Catholic Transcript Magazine of the Roman Catholic Archdiocese of Hartford Connecticut

Sunday, April 22, 2018

Q. On the Feast of Jesus’ Baptism, I heard about the theory that the event was simply a "vocational experience," during which Christ first became aware of his mission – somewhat like the "vocational experiences" suddenly occurring in the lives of various geniuses or leaders down through the centuries. Is this theory compatible with the Biblical texts?

A. Theology means, from the Greek, "discourse (λόγος) about God (θεός)." Theology, therefore, necessarily begins with God’s word, what the great French theologian Cardinal Yves Congar, called, the "donné" (the "given"). Theologizing doesn’t begin with psychology, or educational theory, or sociology. It must begin with the Bible as read within the Church.

Applying this fundamental norm to the suggestion that the Baptism of Christ was only or primarily a "vocational" moment in Jesus’ human development cannot be squared with what the Bible as read within the Church tells us.

Pope Benedict XVI makes this point quite explicitly in his best-selling book, Jesus of Nazareth:

"A broad current of liberal scholarship has interpreted Jesus’ Baptism as a vocational experience. After having led a perfectly normal life in the province of Galilee, at the moment of his Baptism he is said to have had an earth-shattering experience. It was then, we are told, that he became aware of his special relationship to God and his religious mission … But none of this can be found in the texts." (Chap. I; ital. added)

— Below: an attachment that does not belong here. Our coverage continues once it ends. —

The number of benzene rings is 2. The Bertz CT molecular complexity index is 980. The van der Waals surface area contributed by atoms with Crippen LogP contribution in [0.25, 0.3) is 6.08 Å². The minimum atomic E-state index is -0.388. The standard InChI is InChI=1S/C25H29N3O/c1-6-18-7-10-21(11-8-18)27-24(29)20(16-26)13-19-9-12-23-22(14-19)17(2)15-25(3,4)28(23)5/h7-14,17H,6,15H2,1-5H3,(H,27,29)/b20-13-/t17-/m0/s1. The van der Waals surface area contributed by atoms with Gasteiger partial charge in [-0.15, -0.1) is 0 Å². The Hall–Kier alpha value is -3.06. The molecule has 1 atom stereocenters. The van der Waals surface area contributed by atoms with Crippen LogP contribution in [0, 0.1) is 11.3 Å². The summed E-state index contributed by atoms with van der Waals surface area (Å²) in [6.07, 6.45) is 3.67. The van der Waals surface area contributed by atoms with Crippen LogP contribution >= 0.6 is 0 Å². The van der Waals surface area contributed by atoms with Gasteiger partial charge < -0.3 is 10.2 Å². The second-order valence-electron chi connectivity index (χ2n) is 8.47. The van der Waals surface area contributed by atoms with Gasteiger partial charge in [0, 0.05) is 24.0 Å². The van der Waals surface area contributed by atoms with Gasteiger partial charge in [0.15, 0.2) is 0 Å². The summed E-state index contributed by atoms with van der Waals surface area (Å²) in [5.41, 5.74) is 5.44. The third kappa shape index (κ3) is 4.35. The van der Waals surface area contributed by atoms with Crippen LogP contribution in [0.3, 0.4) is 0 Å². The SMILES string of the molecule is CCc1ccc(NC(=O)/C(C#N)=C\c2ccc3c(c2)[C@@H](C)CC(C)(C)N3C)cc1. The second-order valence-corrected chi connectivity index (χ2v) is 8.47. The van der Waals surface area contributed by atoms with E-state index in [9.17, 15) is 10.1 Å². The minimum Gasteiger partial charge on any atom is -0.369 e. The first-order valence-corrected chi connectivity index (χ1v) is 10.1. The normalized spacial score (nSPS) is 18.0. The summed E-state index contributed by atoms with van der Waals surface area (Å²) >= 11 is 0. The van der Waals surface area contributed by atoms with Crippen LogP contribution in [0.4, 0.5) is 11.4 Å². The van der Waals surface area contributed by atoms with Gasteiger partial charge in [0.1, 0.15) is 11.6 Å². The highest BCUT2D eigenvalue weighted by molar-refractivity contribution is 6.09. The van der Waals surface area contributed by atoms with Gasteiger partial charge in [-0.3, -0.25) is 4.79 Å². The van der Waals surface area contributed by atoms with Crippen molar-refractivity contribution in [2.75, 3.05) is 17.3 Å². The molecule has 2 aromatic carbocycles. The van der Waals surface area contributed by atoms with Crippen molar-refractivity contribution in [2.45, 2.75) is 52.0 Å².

Pope Benedict, in explaining the Baptism event, identifies three aspects. The first "is the image of heaven torn open: Heaven stands open above Jesus. His communion of will with the Father, his fulfillment of ‘all righteousness,’ opens heaven, which is essentially the place where God’s will is perfectly fulfilled."

Secondly, the Holy Father writes, there is "the proclamation of Jesus’ mission by God, by the Father." This proclamation interprets not only what Jesus does, but also who he is: "the beloved Son on whom God’s good pleasure rests."

Thirdly, the mystery of the Blessed Trinity begins to appear during the Baptism, even though, Pope Benedict explains, "its depths can be fully revealed only when Jesus’ journey is complete." Thus the Father’s voice is heard, and the Holy Spirit’s appearance is symbolized by the sign of a dove. The image of the dove, the Pope comments, "may be a reminiscence of what the creation account says about the Spirit brooding over the waters." (Gen 1:2)

At any rate, it would be a mistake to try to interpret the Baptism of the Lord merely on the basis of a human theory derived from, say, psychology or sociology. The Biblical texts abound in information, and our knowledge about Christ must always begin and end with the Bible as read within the Church.

Read the pertinent texts; study them; probe them. "Jesus stands above our psychologizing," insists Pope Benedict, citing theologian Romano Guardini. Christ is not like a human genius. He is not merely "an individual who lived long ago and so would be separated from us by an unbridgeable gulf. Instead, he stands before us as the ‘beloved Son.’"

Which is to say that Jesus of Nazareth transcends essentially any and every member of the human race. He is a divine Person who assumed a human nature so that he might suffer, die and rise for us, to enable us to regain eternal life. This we know from the Bible as read within the Church. Sacred Scripture remains our certain and ultimate guide to Christ – not human theory, no matter how sophisticated.